Apology over LeO change
Consternation over the sudden change in the Legal Ombudsman’s (LeO) postal address – which all firms are required to give clients at the time of engagement and at the conclusion of their complaints procedure – has prompted LeO to publish an apology from its scanning partner, EDM, which was responsible for the change.
EDM took over LeO’s previous scanning partner and relocated the physical mailroom – LeO aims to be paperless and so has all of its post scanned. EDM’s Keith Ireland said Royal Mail’s “sortation requirements” meant the PO box number had to change.
Chief Legal Ombudsman Adam Sampson said LeO is in contact with the approved regulators about the change, and is writing to all lawyers in its database. “Mail will be forwarded from our previous address until August, giving lawyers five months, which should be sufficient time, to update the information they hold about us and signpost their clients to us.”
The new address is: PO Box 6806, Wolverhampton WV1 9WJ.
Penningtons claims barrister first
South-east law firm Penningtons has struck what it claims is a unique agreement with a leading QC to work as an independent consultant to its immigration team.
Through both in-house training and regular advice about the latest law and policy developments, Penningtons’ lawyers will be able to draw upon the knowledge of Judith Farbey QC of Doughty Street Chambers “outside the context of client casework”, the firm said. The consultancy is non-exclusive.
Ms Farbey worked with Penningtons’ head of immigration, Nichola Carter, on English UK’s groundbreaking judicial review case on student visas in 2010, and the consultancy will have a particular focus on sponsor licences. Ms Farbey will also work with Penningtons’ wider education sector team.
In a statement, the firm said: “Working closely to identify the emerging hot topics in immigration and discuss potential products, the partnership will enable Penningtons’ immigration team to provide more timely and innovative solutions to their new and established clients and anticipate in advance the impact of legal change on their businesses.”
Ruling settles uncertainty over interest on costs
Interest on costs runs from the date of the order (the incipitur date) rather than the date the costs are assessed or agreed, the Court of Appeal has ruled.
However, the Association of Costs Lawyers (ACL) has warned that with interest set at 8%, substantial sums are at stake in larger cases and the case could go on to the Supr
Ruling on Thursday in Simcoe v Jacuzzi Group UK  EWCA Civ 137, the Master of the Rolls, Lord Neuberger, said the fact that the solicitors in the case (Irwin Mitchell) were acting under a CFA did not justify departing from that rule.
The decision restores the long-standing position which had been thrown into uncertainty by a ruling of HHJ Stewart in Gray v Toner in 2010 and then Chief Master Hurst in Trafigura. The Trafigura case was to be heard with Simcoe before it settled late last year.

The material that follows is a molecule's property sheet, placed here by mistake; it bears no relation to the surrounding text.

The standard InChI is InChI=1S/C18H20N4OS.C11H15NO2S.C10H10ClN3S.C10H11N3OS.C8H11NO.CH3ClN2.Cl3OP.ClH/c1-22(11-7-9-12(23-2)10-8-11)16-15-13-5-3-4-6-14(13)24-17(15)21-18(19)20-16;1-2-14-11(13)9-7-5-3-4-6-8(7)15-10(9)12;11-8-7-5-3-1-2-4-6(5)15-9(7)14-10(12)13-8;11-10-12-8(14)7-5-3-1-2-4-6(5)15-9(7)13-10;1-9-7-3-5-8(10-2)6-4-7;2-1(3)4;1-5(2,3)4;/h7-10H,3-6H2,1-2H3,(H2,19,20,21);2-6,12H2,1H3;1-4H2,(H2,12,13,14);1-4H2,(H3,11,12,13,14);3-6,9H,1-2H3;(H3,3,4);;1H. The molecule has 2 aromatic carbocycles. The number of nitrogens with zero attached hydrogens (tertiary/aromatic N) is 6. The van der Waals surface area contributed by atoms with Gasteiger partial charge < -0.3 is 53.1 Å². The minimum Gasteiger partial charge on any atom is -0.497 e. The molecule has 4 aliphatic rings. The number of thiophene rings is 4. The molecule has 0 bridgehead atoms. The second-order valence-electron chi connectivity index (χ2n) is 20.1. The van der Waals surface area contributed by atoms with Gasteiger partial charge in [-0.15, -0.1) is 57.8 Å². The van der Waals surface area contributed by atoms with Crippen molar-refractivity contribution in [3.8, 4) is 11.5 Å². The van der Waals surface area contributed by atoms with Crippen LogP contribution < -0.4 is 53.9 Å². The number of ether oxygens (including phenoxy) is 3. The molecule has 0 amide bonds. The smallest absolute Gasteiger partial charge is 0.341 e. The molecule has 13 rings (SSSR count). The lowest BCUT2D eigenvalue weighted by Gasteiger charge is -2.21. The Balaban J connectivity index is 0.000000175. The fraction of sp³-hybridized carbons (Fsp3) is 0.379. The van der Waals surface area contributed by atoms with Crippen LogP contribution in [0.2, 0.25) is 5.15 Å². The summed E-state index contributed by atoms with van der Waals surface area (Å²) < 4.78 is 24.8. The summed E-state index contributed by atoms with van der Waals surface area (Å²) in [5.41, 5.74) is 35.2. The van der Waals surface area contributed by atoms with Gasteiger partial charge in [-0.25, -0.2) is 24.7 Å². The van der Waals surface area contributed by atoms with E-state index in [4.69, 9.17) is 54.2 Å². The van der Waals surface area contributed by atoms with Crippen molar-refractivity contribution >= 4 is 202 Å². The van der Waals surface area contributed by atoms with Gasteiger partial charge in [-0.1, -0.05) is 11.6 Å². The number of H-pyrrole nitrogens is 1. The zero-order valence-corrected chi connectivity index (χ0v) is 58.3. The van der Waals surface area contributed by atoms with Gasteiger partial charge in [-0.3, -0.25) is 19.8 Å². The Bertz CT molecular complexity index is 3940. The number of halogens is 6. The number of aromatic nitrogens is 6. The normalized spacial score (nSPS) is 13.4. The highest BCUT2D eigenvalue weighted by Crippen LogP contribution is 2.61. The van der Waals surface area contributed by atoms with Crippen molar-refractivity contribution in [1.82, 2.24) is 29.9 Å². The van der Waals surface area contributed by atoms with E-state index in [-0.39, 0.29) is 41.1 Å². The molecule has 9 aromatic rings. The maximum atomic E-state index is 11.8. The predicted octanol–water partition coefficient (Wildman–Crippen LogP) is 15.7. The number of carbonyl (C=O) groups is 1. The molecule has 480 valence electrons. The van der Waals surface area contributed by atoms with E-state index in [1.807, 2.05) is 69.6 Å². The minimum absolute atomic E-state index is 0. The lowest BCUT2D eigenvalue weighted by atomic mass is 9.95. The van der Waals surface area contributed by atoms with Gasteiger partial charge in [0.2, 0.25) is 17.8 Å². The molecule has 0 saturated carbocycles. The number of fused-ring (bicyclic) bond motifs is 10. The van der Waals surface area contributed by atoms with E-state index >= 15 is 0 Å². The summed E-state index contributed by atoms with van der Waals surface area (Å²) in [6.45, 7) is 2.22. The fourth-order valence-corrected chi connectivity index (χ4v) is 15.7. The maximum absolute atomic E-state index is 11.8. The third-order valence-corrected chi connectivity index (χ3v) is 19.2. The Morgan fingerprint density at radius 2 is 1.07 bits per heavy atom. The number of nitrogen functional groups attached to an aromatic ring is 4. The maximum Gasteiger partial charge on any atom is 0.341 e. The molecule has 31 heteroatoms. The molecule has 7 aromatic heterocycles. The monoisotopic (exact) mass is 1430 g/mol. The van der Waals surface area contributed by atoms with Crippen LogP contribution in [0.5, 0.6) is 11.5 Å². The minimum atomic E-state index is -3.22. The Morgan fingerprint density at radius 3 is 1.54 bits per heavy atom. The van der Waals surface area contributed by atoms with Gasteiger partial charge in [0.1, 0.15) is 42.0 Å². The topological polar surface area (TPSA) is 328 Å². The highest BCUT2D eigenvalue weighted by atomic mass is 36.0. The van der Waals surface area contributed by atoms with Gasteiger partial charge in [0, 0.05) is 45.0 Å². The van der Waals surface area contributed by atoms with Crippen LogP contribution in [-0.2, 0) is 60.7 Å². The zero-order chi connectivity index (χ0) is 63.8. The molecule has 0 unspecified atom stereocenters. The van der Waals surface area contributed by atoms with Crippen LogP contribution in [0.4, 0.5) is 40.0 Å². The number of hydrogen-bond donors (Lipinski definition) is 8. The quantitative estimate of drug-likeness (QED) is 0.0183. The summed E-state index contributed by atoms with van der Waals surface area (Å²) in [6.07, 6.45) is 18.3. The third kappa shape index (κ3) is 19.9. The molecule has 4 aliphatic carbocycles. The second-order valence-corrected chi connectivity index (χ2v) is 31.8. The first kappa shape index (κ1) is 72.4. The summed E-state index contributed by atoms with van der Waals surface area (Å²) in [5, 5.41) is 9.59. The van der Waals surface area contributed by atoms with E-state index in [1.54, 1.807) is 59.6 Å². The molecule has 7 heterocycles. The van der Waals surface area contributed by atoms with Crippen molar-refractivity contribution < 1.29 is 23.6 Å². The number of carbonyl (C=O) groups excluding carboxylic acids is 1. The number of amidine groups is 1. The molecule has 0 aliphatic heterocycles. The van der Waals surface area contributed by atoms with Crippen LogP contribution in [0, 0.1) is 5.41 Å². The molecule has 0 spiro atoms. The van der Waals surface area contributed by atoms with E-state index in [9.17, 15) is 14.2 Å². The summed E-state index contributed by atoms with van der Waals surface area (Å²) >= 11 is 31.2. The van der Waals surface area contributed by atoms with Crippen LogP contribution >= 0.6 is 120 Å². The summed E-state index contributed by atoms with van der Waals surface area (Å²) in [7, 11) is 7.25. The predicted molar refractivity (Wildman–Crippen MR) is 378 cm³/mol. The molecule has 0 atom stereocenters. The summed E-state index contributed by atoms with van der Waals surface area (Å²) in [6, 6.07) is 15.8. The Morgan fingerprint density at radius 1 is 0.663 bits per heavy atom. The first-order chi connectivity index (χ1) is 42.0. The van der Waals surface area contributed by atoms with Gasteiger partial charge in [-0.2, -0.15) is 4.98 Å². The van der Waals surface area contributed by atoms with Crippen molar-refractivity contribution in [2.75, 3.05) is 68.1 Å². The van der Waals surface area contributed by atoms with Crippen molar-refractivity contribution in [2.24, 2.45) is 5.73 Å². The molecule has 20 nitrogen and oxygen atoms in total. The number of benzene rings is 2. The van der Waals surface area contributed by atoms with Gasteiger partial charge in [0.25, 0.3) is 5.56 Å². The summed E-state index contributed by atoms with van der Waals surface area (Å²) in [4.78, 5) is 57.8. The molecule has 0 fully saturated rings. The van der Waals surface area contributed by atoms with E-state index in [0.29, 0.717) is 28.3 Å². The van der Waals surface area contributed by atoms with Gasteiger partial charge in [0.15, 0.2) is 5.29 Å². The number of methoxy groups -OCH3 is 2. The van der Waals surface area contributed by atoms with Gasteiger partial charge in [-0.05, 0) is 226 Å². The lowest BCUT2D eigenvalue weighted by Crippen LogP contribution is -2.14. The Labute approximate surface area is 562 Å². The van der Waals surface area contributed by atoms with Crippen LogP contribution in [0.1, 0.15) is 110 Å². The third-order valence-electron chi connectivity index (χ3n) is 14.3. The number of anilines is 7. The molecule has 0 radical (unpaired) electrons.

ACL chairman Iain Stark welcomed the ruling for providing “certainty for the present”, but added: “With interest set at 8%, defendants have a great deal to gain by taking the point further to the Supreme Court.”
Mr Stark said that, in his personal view, defendants have an arguable case: “I was always of the opinion that interest on costs was due on the basis that the lay client was out of pocket in funding litigation. However, lay clients represented under a CFA or before-the-event insurance are not out of pocket. So where is the loss to the client? Any loss sustained by a firm of solicitors in effect funding the litigation could and should have been compensated by a deferment element attached to the success fee.”
Lord Neuberger also highlighted the level of costs in the case – nearly £75,000 for a “significant, but relatively minor and straightforward £12,750 employers’ liability claim that settled.
He said: “[It] suggests that something is out of kilter in at least some parts of the civil justice system. Both my own experience in this court and the evidence contained in Sir Rupert Jackson’s report on civil costs suggest that this is not a particularly exceptional case.
“It is therefore to be hoped that the changes which are in the process of being enacted and implemented in relation to civil costs and civil procedure will help ensure that costs become more proportionate. And that applies both to costs as between lawyer and client and to recoverable costs as between the parties to litigation.”
CLC chief moves on
Victor Olowe, chief executive of the Council for Licensed Conveyancers, is leaving the organisation “to seek new challenges”, the organisation has announced. A former head of practice standards at the Law Society, he had been in the post for five years.
CLC chairwoman Anna Bradley thanked Mr Olowe for his contribution, saying: “During the last five years, Victor has strengthened the operational capability and re‐structured the governance arrangements of the organisation. Significantly, and most recently, he has overseen the CLC’s successful application to become the first licensing authority for alternative business structures.”
Mr Olowe formally leaves at the end of the month, but last Friday was his final day in the office. A recruitment process will now begin for a new CEO.